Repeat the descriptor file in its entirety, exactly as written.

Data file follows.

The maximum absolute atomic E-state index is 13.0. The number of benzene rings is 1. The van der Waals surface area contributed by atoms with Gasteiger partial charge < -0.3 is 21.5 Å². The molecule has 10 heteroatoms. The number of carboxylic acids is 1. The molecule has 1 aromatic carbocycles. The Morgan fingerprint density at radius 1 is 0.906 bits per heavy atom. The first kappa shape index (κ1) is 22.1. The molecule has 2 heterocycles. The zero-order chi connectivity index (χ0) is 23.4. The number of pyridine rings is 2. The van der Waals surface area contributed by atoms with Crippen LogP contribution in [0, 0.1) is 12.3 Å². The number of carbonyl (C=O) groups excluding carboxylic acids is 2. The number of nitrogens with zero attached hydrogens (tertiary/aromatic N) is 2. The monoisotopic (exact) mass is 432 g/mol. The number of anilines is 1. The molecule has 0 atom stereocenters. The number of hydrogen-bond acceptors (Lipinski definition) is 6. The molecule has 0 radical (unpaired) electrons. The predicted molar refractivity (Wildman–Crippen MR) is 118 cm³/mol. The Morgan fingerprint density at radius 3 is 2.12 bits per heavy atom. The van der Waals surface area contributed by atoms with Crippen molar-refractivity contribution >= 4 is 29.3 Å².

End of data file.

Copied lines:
The maximum absolute atomic E-state index is 13.0. The number of benzene rings is 1. The van der Waals surface area contributed by atoms with Gasteiger partial charge < -0.3 is 21.5 Å². The molecule has 10 heteroatoms. The number of carboxylic acids is 1. The molecule has 1 aromatic carbocycles. The Morgan fingerprint density at radius 1 is 0.906 bits per heavy atom. The first kappa shape index (κ1) is 22.1. The molecule has 2 heterocycles. The zero-order chi connectivity index (χ0) is 23.4. The number of pyridine rings is 2. The van der Waals surface area contributed by atoms with Crippen LogP contribution in [0, 0.1) is 12.3 Å². The number of carbonyl (C=O) groups excluding carboxylic acids is 2. The number of nitrogens with zero attached hydrogens (tertiary/aromatic N) is 2. The monoisotopic (exact) mass is 432 g/mol. The number of anilines is 1. The molecule has 0 atom stereocenters. The number of hydrogen-bond acceptors (Lipinski definition) is 6. The molecule has 0 radical (unpaired) electrons. The predicted molar refractivity (Wildman–Crippen MR) is 118 cm³/mol. The Morgan fingerprint density at radius 3 is 2.12 bits per heavy atom. The van der Waals surface area contributed by atoms with Crippen molar-refractivity contribution >= 4 is 29.3 Å².